Kevin Saunderson

“no matter how big we became, it was always a struggle back home”

Back in June, Kevin Saunderson of Inner City made headlines when he claimed, in an interview with Billboard, that the music industry had failed Black artists. And he’s got personal anecdotes to back that up – recalling, over the phone to NR, the time himself and fellow Detroiter, Derrick May, played a festival in Australia almost ten years ago. The pair found themselves playing a stage with around 200 capacity; the Canadian EDM producer, Deadmau5, was on the main stage, playing to an audience maybe 20, 30, 40 times the size. 

It’s a story that captures dance music perfectly in a nutshell. Back in the 1980s, it was Kevin, Derrick and their high school peer, Juan Atkins, who pioneered and popularised techno in Detroit; young, Black producers making music for people like them. ‘Our crowd was 90% Black,’ Kevin explains – sure, the crowds were smaller than they are now, but that’s because EDM music exploded into a billion-dollar industry. An industry whose most well-known faces are male and white; Deadmau5, Skrillex, Diplo, David Guetta, and so on.

What’s the solution? Kevin thinks that it starts with promoters, agents and general management because, at the end of the day, ‘they’re who put music in front of you.’ There needs to be more Black management in the industry to ensure that people of colour are getting more opportunities and not being ‘taken for granted’; he sees it as a collective responsibility to bring other artists up. All that said, Kevin sees the scene as being in a good place, pandemic aside; there’s a more diverse sound coming through the next generation, much more so compared to back in the day.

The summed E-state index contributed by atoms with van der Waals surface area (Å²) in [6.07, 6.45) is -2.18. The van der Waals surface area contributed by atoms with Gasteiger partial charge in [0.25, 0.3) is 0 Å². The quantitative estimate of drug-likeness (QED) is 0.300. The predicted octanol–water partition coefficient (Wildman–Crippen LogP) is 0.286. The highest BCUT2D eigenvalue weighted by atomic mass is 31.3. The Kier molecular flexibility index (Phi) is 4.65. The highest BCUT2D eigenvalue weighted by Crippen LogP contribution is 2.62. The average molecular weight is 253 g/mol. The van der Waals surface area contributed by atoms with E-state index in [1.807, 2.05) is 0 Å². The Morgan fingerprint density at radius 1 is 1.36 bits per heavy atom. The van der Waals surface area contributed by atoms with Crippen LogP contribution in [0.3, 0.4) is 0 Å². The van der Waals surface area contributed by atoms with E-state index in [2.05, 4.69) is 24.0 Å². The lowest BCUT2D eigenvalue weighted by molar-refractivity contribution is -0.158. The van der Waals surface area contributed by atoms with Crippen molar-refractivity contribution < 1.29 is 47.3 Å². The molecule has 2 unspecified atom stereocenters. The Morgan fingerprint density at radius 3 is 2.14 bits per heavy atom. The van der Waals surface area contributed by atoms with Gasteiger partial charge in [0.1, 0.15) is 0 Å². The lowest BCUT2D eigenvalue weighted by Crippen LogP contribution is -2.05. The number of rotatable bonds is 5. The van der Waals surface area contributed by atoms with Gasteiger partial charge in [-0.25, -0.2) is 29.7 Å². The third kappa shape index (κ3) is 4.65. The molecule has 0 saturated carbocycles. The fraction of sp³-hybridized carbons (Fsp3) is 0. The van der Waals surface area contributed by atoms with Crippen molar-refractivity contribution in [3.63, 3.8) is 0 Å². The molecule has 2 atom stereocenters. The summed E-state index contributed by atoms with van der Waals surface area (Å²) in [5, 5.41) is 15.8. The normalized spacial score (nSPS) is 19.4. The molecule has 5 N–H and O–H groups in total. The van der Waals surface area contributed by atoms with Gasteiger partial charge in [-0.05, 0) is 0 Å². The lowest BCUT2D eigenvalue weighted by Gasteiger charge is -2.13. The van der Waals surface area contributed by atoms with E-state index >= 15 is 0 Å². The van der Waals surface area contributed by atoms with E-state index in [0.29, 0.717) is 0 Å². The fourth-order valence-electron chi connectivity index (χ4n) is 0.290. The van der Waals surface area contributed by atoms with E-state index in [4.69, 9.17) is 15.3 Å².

Kevin was born in New York, before moving to Belleville, a suburb in Detroit, as a teenager. It was there that he met Derrick and Juan, and it was also there that, together, the three would define the sound that became Detroit techno. The 1980s provided the perfect environment for a new genre to grow; in Chicago, there was house – pioneered by the likes of Frankie Knuckles and Marshall Jefferson, and in New York, there was disco (and later, garage). Though the scene in New York pivoted around gay culture, Kevin would travel back and forth from Detroit to New York for the music, going to legendary clubs like Paradise Garage to see Larry Levan play. It was an inclusive scene in an otherwise segregated music world;

“I was always inspired to make music for everyone because I was inspired by New York where it didn’t matter who the music was for.”

When Kevin formed Inner City in 1987, he brought that inclusive nature of the disco scene to the techno sound he’d found in Detroit. 

At the time, music by Black artists was regarded with hostility in America – something Kevin and Inner City found ‘no matter how big we became, it was always a struggle back home.’ It was when the band’s first hit single, Big Fun, recorded with vocalist Paris Grey, was included on British DJ, Neil Rushton’s compilation album, Techno! The New Dance Sound of Detroit (1988) that Inner City found success. And though Inner City’s second hit single, Good Life, is now recognised as a definitive anthem of the era, Kevin notes that no amount of global success changed their prospects back home. Artists who’d found success in the UK and beyond were met with doors slammed in their face back in the States; ‘they’d hear that agents are full up, “our rosters are full.”’